- Any licence or usage fees due on material or software downloaded from the internet must be paid (prior authorisation for the expenditure must be obtained).
- The practice must not be committed to any purchases over the internet unless authorised by the practice and business manager.
- Secure transactions must be used for any purchases over the internet.
- Internet usage may be monitored to ensure compliance with the policy.
- Penalties for misuse include withdrawal of access and if necessary the implementation of the appropriate policy for harassment, discrimination offences, or the practice’s disciplinary procedure.
- If, in your own time, you create your own blog or place information on social networking sites, YouTube, or any other publicly available location on the internet, it will be a disciplinary matter if you make any direct or indirect reference to the practice or your employment at the practice.
Usage of external email (i.e. email over the internet or NHSnet) to be solely for business purposes.
- Incoming emails and any attachments must be checked for viruses/automatic; virus checking must not be circumvented. Anti virus software must be kept up to date.
- Emails (both internal and external) must not contain unsuitable information or attachments e.g. defamatory/discriminatory/bullying/harassing material or comments.
- All emails sent externally must include a standard disclaimer.
- Any confidential information (especially patient identifiable information) sent in an email must be encrypted.
- You must not reveal or publicise confidential or proprietary information about the practice.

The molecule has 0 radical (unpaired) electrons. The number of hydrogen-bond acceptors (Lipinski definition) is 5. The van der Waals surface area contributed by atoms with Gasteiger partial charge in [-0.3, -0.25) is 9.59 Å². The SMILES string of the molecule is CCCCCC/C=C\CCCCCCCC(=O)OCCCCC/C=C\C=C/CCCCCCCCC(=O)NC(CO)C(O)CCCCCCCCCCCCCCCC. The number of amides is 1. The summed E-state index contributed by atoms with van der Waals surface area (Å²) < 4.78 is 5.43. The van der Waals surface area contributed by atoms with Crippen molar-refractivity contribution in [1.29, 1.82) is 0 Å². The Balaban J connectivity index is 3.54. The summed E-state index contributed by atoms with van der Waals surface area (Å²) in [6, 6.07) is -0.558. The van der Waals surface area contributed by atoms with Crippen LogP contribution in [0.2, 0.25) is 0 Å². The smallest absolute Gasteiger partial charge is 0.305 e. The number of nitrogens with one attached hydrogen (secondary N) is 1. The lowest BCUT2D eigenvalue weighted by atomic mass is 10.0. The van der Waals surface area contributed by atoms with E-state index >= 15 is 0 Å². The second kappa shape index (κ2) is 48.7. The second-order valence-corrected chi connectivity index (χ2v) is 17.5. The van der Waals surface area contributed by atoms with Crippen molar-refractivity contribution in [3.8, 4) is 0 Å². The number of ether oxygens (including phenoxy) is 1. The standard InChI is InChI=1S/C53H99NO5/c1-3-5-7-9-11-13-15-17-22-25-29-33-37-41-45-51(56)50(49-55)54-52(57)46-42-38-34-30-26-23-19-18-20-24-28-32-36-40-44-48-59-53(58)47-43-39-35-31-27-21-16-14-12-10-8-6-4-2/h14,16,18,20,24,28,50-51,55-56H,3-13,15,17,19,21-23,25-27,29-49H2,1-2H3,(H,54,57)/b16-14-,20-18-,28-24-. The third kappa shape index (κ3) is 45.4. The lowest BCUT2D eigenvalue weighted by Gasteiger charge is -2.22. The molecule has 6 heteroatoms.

- You must not represent personal opinions as those of the practice.
- Care must be take in addressing emails (especially when using ‘copies to’, address books and distribution lists) to ensure that emails are sent only to the intended recipients.
- You must not access, change, or use another persons username/password/email account or files for which you do not have explicit authorisation. If you are asked to check someone else’s email (e.g. when that person is on holiday or off sick), this must be authorised by the practice manager.
- Email usage and content may be monitored to ensure compliance with the policy.
- Penalties for mis-use include withdrawal of access and if necessary the implementation of the appropriate policy for harassment, discrimination offences, or the practice’s disciplinary procedure.
Use of personal devices
If an employee wishes to use their own device for work-related activities, they should contact the practice manager in writing with the name and model of the device, and the purpose for which it is intended to be used.
Before using their own device for work-related purposes, an employee must ensure that they use a strong password to lock their device.